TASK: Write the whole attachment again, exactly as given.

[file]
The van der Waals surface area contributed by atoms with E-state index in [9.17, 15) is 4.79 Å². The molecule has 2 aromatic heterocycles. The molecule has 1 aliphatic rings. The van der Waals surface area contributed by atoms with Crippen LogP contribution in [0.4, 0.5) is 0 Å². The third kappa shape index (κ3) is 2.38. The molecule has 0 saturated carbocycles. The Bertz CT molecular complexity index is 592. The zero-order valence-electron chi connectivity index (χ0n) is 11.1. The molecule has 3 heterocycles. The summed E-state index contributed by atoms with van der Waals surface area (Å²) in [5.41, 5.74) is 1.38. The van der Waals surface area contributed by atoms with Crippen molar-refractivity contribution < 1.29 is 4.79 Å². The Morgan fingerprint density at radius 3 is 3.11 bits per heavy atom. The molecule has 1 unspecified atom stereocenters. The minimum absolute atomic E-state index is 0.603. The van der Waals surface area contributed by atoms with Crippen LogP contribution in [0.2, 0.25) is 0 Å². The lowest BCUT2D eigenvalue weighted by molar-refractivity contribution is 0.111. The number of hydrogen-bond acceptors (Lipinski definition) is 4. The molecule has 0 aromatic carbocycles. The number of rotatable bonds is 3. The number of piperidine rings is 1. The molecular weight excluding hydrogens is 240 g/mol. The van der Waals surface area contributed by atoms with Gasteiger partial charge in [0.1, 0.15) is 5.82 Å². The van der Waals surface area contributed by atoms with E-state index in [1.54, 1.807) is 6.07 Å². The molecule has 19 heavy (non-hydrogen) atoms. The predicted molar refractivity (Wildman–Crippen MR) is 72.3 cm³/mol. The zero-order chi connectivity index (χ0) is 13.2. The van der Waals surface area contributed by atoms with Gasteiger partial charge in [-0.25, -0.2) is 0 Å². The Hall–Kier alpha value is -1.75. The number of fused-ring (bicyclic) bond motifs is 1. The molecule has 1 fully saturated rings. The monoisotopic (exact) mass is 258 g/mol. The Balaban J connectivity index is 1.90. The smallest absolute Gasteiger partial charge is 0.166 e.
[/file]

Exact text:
The van der Waals surface area contributed by atoms with E-state index in [9.17, 15) is 4.79 Å². The molecule has 2 aromatic heterocycles. The molecule has 1 aliphatic rings. The van der Waals surface area contributed by atoms with Crippen LogP contribution in [0.4, 0.5) is 0 Å². The third kappa shape index (κ3) is 2.38. The molecule has 0 saturated carbocycles. The Bertz CT molecular complexity index is 592. The zero-order valence-electron chi connectivity index (χ0n) is 11.1. The molecule has 3 heterocycles. The summed E-state index contributed by atoms with van der Waals surface area (Å²) in [5.41, 5.74) is 1.38. The van der Waals surface area contributed by atoms with Crippen molar-refractivity contribution < 1.29 is 4.79 Å². The Morgan fingerprint density at radius 3 is 3.11 bits per heavy atom. The molecule has 1 unspecified atom stereocenters. The minimum absolute atomic E-state index is 0.603. The van der Waals surface area contributed by atoms with Crippen LogP contribution in [0.2, 0.25) is 0 Å². The lowest BCUT2D eigenvalue weighted by molar-refractivity contribution is 0.111. The number of hydrogen-bond acceptors (Lipinski definition) is 4. The molecule has 0 aromatic carbocycles. The number of rotatable bonds is 3. The number of piperidine rings is 1. The molecular weight excluding hydrogens is 240 g/mol. The van der Waals surface area contributed by atoms with Gasteiger partial charge in [0.1, 0.15) is 5.82 Å². The van der Waals surface area contributed by atoms with E-state index in [1.54, 1.807) is 6.07 Å². The molecule has 19 heavy (non-hydrogen) atoms. The predicted molar refractivity (Wildman–Crippen MR) is 72.3 cm³/mol. The zero-order chi connectivity index (χ0) is 13.2. The van der Waals surface area contributed by atoms with Gasteiger partial charge in [-0.25, -0.2) is 0 Å². The Hall–Kier alpha value is -1.75. The number of fused-ring (bicyclic) bond motifs is 1. The molecule has 1 fully saturated rings. The monoisotopic (exact) mass is 258 g/mol. The Balaban J connectivity index is 1.90. The smallest absolute Gasteiger partial charge is 0.166 e.